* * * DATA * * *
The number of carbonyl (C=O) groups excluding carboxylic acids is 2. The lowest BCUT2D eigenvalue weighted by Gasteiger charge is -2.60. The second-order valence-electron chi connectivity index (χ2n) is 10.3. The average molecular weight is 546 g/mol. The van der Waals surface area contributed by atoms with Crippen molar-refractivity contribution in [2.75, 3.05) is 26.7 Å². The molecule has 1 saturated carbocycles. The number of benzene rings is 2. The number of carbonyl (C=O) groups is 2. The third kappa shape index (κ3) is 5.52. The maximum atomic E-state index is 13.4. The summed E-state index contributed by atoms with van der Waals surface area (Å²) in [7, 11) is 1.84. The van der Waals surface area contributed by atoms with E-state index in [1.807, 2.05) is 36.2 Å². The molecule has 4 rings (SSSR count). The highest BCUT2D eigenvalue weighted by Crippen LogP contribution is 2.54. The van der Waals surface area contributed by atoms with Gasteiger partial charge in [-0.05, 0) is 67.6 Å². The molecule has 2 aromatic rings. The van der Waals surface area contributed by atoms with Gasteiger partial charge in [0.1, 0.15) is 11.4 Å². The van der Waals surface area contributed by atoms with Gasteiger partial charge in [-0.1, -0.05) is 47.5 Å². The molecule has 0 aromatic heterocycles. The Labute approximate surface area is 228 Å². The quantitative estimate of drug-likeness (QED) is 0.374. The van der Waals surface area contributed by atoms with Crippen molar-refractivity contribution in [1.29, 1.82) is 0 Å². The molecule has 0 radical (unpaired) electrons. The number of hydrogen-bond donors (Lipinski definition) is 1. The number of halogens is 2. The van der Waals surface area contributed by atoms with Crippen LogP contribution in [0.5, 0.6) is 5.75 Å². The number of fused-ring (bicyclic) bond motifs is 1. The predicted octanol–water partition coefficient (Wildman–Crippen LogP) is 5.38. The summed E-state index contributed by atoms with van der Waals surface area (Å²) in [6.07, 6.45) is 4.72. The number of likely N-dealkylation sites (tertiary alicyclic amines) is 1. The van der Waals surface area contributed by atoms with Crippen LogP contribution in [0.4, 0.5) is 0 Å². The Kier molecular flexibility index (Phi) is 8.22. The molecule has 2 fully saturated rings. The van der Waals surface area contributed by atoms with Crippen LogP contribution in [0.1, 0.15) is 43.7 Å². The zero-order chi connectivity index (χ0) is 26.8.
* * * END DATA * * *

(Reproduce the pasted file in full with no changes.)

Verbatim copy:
The number of carbonyl (C=O) groups excluding carboxylic acids is 2. The lowest BCUT2D eigenvalue weighted by Gasteiger charge is -2.60. The second-order valence-electron chi connectivity index (χ2n) is 10.3. The average molecular weight is 546 g/mol. The van der Waals surface area contributed by atoms with Crippen molar-refractivity contribution in [2.75, 3.05) is 26.7 Å². The molecule has 1 saturated carbocycles. The number of benzene rings is 2. The number of carbonyl (C=O) groups is 2. The third kappa shape index (κ3) is 5.52. The maximum atomic E-state index is 13.4. The summed E-state index contributed by atoms with van der Waals surface area (Å²) in [7, 11) is 1.84. The van der Waals surface area contributed by atoms with E-state index in [1.807, 2.05) is 36.2 Å². The molecule has 4 rings (SSSR count). The highest BCUT2D eigenvalue weighted by Crippen LogP contribution is 2.54. The van der Waals surface area contributed by atoms with Gasteiger partial charge in [-0.05, 0) is 67.6 Å². The molecule has 2 aromatic rings. The van der Waals surface area contributed by atoms with Gasteiger partial charge in [0.1, 0.15) is 11.4 Å². The van der Waals surface area contributed by atoms with Gasteiger partial charge in [-0.1, -0.05) is 47.5 Å². The molecule has 0 aromatic heterocycles. The Labute approximate surface area is 228 Å². The quantitative estimate of drug-likeness (QED) is 0.374. The van der Waals surface area contributed by atoms with Crippen molar-refractivity contribution in [1.29, 1.82) is 0 Å². The molecule has 0 radical (unpaired) electrons. The number of hydrogen-bond donors (Lipinski definition) is 1. The number of halogens is 2. The van der Waals surface area contributed by atoms with Crippen LogP contribution in [0.5, 0.6) is 5.75 Å². The number of fused-ring (bicyclic) bond motifs is 1. The predicted octanol–water partition coefficient (Wildman–Crippen LogP) is 5.38. The summed E-state index contributed by atoms with van der Waals surface area (Å²) in [6.07, 6.45) is 4.72. The number of likely N-dealkylation sites (tertiary alicyclic amines) is 1. The van der Waals surface area contributed by atoms with Crippen LogP contribution in [0.4, 0.5) is 0 Å². The Kier molecular flexibility index (Phi) is 8.22. The molecule has 2 fully saturated rings. The van der Waals surface area contributed by atoms with Crippen LogP contribution in [0.1, 0.15) is 43.7 Å². The zero-order chi connectivity index (χ0) is 26.8.